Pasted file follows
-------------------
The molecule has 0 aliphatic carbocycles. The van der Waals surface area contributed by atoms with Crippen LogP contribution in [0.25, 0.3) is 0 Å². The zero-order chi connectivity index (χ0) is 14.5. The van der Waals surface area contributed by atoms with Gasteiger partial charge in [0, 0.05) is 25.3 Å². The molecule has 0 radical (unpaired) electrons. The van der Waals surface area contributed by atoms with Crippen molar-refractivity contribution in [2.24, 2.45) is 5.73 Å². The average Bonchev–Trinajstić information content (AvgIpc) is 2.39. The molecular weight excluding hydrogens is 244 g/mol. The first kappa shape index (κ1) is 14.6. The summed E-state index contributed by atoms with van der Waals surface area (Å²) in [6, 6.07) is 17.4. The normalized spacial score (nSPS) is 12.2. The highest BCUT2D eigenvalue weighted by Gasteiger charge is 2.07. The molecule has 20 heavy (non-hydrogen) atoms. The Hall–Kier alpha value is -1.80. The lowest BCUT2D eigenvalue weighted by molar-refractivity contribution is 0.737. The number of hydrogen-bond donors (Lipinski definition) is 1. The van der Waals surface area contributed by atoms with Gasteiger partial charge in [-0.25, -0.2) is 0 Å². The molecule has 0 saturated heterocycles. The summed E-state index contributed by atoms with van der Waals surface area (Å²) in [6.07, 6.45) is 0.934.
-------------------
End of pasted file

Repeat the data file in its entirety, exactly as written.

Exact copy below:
The molecule has 0 aliphatic carbocycles. The van der Waals surface area contributed by atoms with Crippen LogP contribution in [0.25, 0.3) is 0 Å². The zero-order chi connectivity index (χ0) is 14.5. The van der Waals surface area contributed by atoms with Gasteiger partial charge in [0, 0.05) is 25.3 Å². The molecule has 0 radical (unpaired) electrons. The van der Waals surface area contributed by atoms with Crippen molar-refractivity contribution in [2.24, 2.45) is 5.73 Å². The average Bonchev–Trinajstić information content (AvgIpc) is 2.39. The molecular weight excluding hydrogens is 244 g/mol. The first kappa shape index (κ1) is 14.6. The summed E-state index contributed by atoms with van der Waals surface area (Å²) in [6, 6.07) is 17.4. The normalized spacial score (nSPS) is 12.2. The highest BCUT2D eigenvalue weighted by Gasteiger charge is 2.07. The molecule has 20 heavy (non-hydrogen) atoms. The Hall–Kier alpha value is -1.80. The lowest BCUT2D eigenvalue weighted by molar-refractivity contribution is 0.737. The number of hydrogen-bond donors (Lipinski definition) is 1. The van der Waals surface area contributed by atoms with Gasteiger partial charge in [-0.25, -0.2) is 0 Å². The molecule has 0 saturated heterocycles. The summed E-state index contributed by atoms with van der Waals surface area (Å²) in [6.07, 6.45) is 0.934.